5 billion WestConnex motorway won’t create bottlenecks in Sydney, the NSW government has assured, as construction of the huge transport project was announced.
The nation’s biggest transport project got the green light on Thursday at a joint press conference between Prime Minister Tony Abbott, Deputy Prime Minister Warren Truss, NSW Premier Barry O’Farrell and NSW Roads Minister Duncan Gay.
They’ve promised that besides shaving 40 minutes off a typical trip from Parramatta in the west to Sydney Airport, the network of roads and tunnels will create 10,000 jobs and enable “urban revitalisation” along the Parramatta Road corridor.
The NSW premier batted away concerns that the project’s first stage – which involves building three-lane tunnels under Parramatta Road to connect the motorway to the two-lane City-West Link – would create bottlenecks.
He said most of the traffic that would use the motorway would have left the road by then.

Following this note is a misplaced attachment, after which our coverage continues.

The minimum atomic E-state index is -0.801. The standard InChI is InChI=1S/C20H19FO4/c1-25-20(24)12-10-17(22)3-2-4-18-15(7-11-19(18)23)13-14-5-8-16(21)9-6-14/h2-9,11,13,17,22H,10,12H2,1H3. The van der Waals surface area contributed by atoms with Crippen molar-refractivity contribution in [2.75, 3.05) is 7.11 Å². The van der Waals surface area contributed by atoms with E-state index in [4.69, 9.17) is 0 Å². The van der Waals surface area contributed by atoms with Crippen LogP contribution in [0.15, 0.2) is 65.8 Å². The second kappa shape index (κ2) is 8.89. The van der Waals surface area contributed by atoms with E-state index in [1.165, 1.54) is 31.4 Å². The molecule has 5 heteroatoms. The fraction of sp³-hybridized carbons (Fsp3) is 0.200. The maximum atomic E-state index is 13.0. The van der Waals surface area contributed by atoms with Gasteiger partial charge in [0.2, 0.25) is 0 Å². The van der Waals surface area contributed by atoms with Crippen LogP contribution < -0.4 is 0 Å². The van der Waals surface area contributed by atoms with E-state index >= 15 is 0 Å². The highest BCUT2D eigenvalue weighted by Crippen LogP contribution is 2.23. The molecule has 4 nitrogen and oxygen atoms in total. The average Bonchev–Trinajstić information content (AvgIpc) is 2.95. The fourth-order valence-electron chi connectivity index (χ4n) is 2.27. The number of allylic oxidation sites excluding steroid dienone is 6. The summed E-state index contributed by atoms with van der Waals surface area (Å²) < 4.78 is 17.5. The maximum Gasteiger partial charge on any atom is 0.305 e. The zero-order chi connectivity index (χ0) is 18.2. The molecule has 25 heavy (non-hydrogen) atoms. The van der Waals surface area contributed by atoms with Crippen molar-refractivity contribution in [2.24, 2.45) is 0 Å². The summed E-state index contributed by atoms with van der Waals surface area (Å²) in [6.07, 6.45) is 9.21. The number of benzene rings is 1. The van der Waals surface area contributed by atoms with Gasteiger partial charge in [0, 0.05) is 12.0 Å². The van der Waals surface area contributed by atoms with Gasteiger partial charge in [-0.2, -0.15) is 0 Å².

“Sixty per cent of traffic that will use this road don’t want to go to the CBD,” Mr O’Farrell told reporters.
“Not everyone in Sydney works in the CBD, stop being Sydney-centric.
“We’re confident this project will deliver what people need.”
The NSW government is putting $1.8 billion toward the project, and the federal government will pitch in $1.5 billion over four years.
The bulk of the funding is expected to come from distance-based tolling, which will be capped at $7.35 in today’s dollars by the time the 33-kilometre network is complete in 2023.
The charge for the initial widened M4 section of the network is likely to be between $1.50 and $3.90.
Mr O’Farrell said an expert taskforce would advise the government on where smoke stacks should be located.
But Mr Gay was unable to say where homes would be demolished.
“There will be very few,” he told reporters.
“We’ve brought the best brains in the country and the world together to come up with something that (will) cause the minimum amount of stress to the community.”
Community consultation will begin next month and construction is set to start in early 2015.